Q: How did you come up with your story?
Out of boredom — I had one book published, and knew I had another to write. I had to push myself into thinking up a new plot, and would sit in my chair and stare out of the window until the muse arrived to fill the boredom. It gave me a name. Hannah. Once I had a hook to hang the answers on, a dozen questions flooded my mind – who was Hannah. Where was she and what was her story. Another time whilst doing the ironing, Hannah’s traumatic past revealed itself. My problem was to show how Hannah, an undercover cop and rape victim, was going to handle a surveillance job in a small town where the local barmaid had just been raped and murdered. Hannah needs to prove to her boss that she could hack it.
Q: Who or what inspired you to become a writer?
The only thing I was ever good at at school was ‘composition.’ After school came a shorthand typing course complete with English lessons. The teacher once held my work up as a example of how it should be done and went on to tell the group that one day this particular writer would have a book published. I can’t remember her name, but I often think it was her influence that gave me confidence to write. Years later, three wide eyed children boosted that confidence as I read my very first story out to them. They loved it and wanted more. Encouraged, I typed more stories out on an old typewriter and ended up with ten. These days they would be considered too old fashioned for the modern child.
Q: If you weren’t a writer, what would you be? Why?
A very knowledgeable old granny!
Q: Favorite genres to read?
Bio. and Memoirs, History/Historical Fiction, Humor, Mystery, Thriller, Suspense, Noir
Q: What are your pet peeves?
I hate it when my computer crashes — I’m not a computer friendly person and when something goes wrong I inevitably make it worse trying to make it better. Even my grandchildren rolled their eyes when I complained I’d lost something vital the last time I crashed — ‘but didn’t you back it up?’ would come the cry! Well, nobody told me floppies were out of fashion and I should have been using memory sticks.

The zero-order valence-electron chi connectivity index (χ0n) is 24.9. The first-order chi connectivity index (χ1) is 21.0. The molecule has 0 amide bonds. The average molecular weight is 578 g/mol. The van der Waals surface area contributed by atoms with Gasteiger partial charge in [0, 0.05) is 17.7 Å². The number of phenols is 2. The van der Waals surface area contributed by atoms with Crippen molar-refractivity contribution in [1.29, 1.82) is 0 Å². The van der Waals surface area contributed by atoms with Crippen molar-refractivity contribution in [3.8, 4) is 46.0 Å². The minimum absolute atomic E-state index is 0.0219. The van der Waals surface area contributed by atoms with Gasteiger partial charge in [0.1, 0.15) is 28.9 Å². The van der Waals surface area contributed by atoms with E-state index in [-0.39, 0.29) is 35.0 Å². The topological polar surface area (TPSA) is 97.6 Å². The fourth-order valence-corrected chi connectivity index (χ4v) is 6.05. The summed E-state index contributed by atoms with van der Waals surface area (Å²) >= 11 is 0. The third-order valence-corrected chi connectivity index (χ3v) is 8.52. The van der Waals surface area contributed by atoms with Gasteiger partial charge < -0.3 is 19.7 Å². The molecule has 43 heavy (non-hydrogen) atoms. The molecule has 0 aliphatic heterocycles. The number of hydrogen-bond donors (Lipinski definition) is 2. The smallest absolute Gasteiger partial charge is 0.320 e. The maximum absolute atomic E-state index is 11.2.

Q: What is something most people don’t know about you?
That inside this small compact little person is a very shy lady. When challenged to partake in exercises like ‘Climb the Sydney Harbour Bridge,’ or take an hour long flight in a two-seater airplane, as birthday presents, I spend the few hours prior to the event in a state of terror, which I hide from everyone. Of course after the event it is great to talk about it and the wonderful memories last forever. But nobody knows what I go through in anticipation.
Q: Where else can we find you, other titles, or anything else you’d like to share?
My first crime fiction novel is Ferryman http://tinyurl.com/ccsyxu. It is set in Cornwall in the 1970s, and was shortlisted for the Dundee International Book Prize 2007. My husband and I lived in Cornwall during the 60s and 70s, reared our children there, built our boats and sailed around the English Channel. Ferryman’s sailing background is authentic. In 1981 we migrated to Australia. See my web for more. Another title, my third crime fiction novel is on the way. Blood Opal should be released in two months.